After reviewing this chapter of Hebert’s and considering that the GATE pull out methods are no longer applicable as students are de-tracked or later settle into AP and IB coursework characteristically favoring novel breadth beyond novel depth targeted at performance, that the literature circle as a formation which places students in groups to actively discuss, examine, and even determine texts is of considerable value and importance to the social and emotional development of our late adolescent and young adolescent G&T learners, to which the sleep over has likely lost its charm by now. As a valuable context for enriched and expanded differentiation the potential for autonomy, interdependency, and vulnerability that can be cultivated through a small group making their way through a challenging text to meet the destabilizing expectations of an instructor has all the makings of potential to forge not only interpersonal understandings and identification between the gifted and talented but friendships even that have within them something that might endure beyond the pomp of high school, in offering students more than just an opportunity for meaningful discussion but the opportunity and agency to share their authentic self, safely with each other before venturing out into the world as seniors teetering on its brink, with too many possibilities to ignore and so much potential to encourage flourishing via “insert author here.”
Or, perhaps we could return to Hebert and just encourage students to privately write down whom they would like to receive as a friend? Which could be a rather beautiful moment for children, but certainly not adolescents. Though, wouldn’t a (physical or even an electronic) text shared between two or more incredibly awkward teenagers hellbent upon self-discovery ultimately lead to something more substantive? Music certainly has this irrefutable power that sustains itself into the lives of countless adults across social media platforms like Musx, Vampr, Tastebuds or Clikd. So is it that strange to anchor the merits to bookshelf compatibility between our G&T learners? Nevertheless, I would like to think of the well-supported and facilitated literary circle as a reduction arrived at from the ingredients and facilitation of the “car wash, extracurricular, big brother/sister, journaling” approach and even then, some. Besides, with all the STEM in the school air teetering upon the brink of automation, would it be going too far to say that the humanities still actually do have some left in them worth acting upon?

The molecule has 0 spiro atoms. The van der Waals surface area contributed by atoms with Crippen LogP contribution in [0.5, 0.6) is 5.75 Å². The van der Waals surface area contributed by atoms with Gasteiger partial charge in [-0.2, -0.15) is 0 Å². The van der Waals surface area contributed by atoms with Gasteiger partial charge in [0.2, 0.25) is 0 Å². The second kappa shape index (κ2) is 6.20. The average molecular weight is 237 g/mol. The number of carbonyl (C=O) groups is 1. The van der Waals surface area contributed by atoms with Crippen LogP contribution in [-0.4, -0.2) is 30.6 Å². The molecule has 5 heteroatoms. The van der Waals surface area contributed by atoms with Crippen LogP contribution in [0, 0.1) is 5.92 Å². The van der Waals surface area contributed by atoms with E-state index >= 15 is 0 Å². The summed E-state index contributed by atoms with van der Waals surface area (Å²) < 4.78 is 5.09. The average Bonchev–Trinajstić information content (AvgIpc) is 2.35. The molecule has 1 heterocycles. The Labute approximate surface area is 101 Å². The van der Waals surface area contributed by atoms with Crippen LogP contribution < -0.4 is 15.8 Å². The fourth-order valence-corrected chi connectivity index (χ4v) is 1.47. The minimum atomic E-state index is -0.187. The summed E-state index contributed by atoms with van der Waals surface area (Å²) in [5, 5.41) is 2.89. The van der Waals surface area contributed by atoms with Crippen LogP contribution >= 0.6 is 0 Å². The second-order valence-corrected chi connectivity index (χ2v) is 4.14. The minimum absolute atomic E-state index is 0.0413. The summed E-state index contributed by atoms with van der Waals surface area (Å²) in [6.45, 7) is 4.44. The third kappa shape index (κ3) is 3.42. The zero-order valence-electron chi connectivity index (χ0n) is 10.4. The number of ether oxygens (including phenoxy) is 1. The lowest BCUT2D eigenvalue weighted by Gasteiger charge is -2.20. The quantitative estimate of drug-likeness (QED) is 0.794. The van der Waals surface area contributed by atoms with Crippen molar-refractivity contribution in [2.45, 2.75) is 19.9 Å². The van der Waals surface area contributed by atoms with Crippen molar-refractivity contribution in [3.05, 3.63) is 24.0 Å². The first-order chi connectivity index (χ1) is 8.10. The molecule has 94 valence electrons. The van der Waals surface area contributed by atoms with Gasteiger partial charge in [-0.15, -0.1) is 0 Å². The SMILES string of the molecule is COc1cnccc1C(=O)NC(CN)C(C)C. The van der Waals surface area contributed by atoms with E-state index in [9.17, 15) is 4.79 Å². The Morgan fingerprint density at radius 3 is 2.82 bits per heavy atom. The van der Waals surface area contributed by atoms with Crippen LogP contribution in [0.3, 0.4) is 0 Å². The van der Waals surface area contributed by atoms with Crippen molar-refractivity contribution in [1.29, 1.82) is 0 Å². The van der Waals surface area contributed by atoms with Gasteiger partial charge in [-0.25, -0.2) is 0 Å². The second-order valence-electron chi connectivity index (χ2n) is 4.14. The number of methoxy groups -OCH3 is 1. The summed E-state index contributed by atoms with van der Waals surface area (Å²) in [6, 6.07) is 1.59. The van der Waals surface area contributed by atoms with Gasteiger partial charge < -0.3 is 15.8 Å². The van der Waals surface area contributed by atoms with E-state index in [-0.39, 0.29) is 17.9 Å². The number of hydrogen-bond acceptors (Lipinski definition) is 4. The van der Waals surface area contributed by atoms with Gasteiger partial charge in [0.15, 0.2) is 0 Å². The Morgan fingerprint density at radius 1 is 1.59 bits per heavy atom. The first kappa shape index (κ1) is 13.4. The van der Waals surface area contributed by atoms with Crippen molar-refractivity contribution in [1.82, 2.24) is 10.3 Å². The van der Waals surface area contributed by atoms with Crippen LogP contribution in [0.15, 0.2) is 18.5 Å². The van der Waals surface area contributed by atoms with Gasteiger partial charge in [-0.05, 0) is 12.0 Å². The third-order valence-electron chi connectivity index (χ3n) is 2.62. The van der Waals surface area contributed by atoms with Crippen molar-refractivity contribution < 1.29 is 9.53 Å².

Additional Works Considered:
Riddle, S. (1996). Is Your Classroom a Literature Oasis? Gifted Child Today Magazine, 19(5), 30–33.
Robinson, A., & National Research Center on the Gifted and Talented, S. C. (1991). Cooperative Learning and the Academically Talented Student. Research- Based Decision Making Series.
Is this the question you were looking for? If so, place your order here to get started!